Game Fishing > Sheepshead Family, Sparidae > Sheepshead

Sheepshead


SheepsheadIn his account of the fishes in the vicinity of New York, in 1788, Schoepf, a surgeon in the British army, placed the sheepshead in the European genus Sparus, but gave it no specific name. From his description the ichthyologist Walbaum, in 1792, named it probatocephalus, which being translated means "sheep head." This fish inhabits the Atlantic and Gulf coasts from Cape Cod to Texas, where it is common during the summer months, but it is especially abundant in the bays of Florida during the entire year.

Its body is nearly half as deep as long, is much compressed, and elevated and arched over the shoulder. The head is large, about a third of the length of the body, with a steep profile, rounded in front of the eyes, which with its incisor teeth bears a slight resemblance to the profile of a sheep. The mouth is large, with strong incisor teeth in front, and several series of molar teeth in both jaws. The general tint is dusky gray, with silvery lustre, paling to the belly; about half a dozen broad, black bars cross the body, from above downward, very distinct in the young, but becoming fainter with age.

As might be inferred from the character of its teeth, the sheepshead resorts to mussel shoals, oyster bars, bridge piers, and old wrecks, where mussels and barnacles abound, and on which it feeds, pinching them from their beds with its strong incisor teeth and crushing them with its molars. It is gregarious, feeding in schools, especially in southern waters, several hundred having been taken on a single tide at places in Florida. It appears in northern waters in June and disappears in the fall, probably wintering at great depths of the sea contiguous to the coast.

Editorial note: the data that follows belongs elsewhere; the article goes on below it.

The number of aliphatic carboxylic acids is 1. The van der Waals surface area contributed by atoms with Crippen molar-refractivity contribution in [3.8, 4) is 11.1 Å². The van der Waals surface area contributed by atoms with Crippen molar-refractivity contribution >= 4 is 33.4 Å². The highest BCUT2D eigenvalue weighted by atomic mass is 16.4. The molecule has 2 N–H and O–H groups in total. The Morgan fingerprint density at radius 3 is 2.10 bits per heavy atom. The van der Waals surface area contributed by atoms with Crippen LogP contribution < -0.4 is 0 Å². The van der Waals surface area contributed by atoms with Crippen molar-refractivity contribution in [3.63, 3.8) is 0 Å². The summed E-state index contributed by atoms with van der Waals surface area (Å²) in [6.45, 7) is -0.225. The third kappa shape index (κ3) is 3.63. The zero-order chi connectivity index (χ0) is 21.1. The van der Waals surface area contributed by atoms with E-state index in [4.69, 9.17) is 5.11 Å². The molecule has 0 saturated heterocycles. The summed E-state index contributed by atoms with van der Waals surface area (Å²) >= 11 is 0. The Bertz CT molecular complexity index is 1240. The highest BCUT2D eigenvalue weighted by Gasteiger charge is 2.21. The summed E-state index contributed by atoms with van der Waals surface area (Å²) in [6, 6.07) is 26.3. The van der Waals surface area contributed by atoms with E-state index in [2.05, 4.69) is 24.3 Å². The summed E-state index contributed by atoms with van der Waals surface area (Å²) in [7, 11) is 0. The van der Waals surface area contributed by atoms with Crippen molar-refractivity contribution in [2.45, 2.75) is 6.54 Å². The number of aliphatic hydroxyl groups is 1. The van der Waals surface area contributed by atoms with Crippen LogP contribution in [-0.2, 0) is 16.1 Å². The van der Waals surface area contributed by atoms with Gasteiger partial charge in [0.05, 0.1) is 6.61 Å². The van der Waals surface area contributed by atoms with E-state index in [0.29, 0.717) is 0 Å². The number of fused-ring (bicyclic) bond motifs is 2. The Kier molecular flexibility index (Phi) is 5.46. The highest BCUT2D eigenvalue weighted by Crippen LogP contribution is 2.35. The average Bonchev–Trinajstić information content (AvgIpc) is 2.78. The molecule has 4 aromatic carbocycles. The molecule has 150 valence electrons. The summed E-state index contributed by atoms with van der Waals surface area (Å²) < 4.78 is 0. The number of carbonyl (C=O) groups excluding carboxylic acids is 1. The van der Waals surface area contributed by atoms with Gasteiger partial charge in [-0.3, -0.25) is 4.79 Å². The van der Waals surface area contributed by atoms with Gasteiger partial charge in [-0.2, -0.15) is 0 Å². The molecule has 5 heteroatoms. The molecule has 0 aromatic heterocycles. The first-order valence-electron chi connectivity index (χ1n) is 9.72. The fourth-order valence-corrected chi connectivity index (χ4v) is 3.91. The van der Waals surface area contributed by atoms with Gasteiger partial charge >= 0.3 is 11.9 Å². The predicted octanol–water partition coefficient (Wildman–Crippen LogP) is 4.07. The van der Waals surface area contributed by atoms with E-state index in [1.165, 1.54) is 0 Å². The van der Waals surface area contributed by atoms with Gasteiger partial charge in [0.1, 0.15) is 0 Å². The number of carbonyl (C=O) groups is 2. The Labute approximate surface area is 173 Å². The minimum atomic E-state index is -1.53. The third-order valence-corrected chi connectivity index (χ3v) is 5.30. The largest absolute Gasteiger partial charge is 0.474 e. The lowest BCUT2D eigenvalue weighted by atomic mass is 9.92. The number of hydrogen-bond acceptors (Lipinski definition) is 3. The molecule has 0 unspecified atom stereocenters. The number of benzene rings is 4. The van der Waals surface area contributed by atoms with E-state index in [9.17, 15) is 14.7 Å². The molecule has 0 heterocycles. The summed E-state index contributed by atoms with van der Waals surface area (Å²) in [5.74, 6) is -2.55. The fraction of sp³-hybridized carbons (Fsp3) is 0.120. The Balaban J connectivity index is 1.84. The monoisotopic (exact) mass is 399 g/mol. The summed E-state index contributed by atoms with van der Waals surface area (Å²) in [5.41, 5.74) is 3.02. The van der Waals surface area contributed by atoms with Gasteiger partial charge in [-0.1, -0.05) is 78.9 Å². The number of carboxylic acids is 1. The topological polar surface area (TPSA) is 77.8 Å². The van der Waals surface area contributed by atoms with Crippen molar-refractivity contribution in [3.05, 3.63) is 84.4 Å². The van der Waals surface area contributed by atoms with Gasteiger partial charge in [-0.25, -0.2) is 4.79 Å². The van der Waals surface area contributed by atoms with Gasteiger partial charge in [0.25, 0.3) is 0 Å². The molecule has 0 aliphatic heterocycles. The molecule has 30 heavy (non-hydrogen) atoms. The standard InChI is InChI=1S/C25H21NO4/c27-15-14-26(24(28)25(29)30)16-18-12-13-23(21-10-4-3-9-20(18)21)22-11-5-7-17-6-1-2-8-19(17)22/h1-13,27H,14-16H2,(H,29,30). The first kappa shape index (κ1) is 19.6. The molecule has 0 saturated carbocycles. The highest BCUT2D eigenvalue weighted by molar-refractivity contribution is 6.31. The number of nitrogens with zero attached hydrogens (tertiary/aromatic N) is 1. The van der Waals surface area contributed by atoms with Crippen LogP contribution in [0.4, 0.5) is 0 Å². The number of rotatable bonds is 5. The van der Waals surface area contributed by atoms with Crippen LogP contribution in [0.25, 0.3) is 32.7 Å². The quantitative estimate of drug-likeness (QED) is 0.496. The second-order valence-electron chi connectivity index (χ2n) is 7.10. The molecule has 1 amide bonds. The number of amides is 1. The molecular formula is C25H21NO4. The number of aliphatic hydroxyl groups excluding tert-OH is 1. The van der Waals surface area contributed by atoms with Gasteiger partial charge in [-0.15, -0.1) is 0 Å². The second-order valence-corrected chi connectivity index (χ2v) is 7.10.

Its usual maximum weight in northern waters is from three to six pounds, though occasionally reaching ten, fifteen, or even twenty pounds, though these heavy fish are exceedingly rare. Its average size in Florida is less than in the North. It is highly esteemed on the East Coast as a dinner fish, baked or boiled, and owing to its fine flavor has been called the turbot of America, though it is really much superior, in northern waters, to that vaunted aldermanic delicacy. In Florida, however, it is very lightly esteemed as a food-fish, and is seldom eaten where other and better fishes are available. Perhaps its abundance has something to do with its depreciation, though I am convinced, from numerous trials and tests, that it is not so good a fish in southern waters as in the North, having a sharp, saline taste that is not agreeable to most palates. While confined to salt and brackish waters in the North, it often ascends the rivers of Florida to fresh water. I have seen it in the large springs, the head waters of several rivers on the Gulf coast, its barred sides being plainly discernible on the bottom at a depth of fifty or seventy-five feet, in the clear and crystal-like water.

The difference in flavor between the sheeps­head of the North and South may perhaps be due to the character of their food. It is especially noticeable that fishes of the salt water that pass the winter season in the deep sea, as the salmon, shad, etc., possess a more superior flavor than those that feed constantly and during the entire year along the shores. While nothing is really known concerning the spawning habits of the sheepshead in northern waters, it probably spawns in early summer. From my own knowledge I can say that it spawns in Florida, on the Gulf coast, during March and April. Its eggs are very small, about thirty to the inch, are buoyant or floating, and hatch in two days.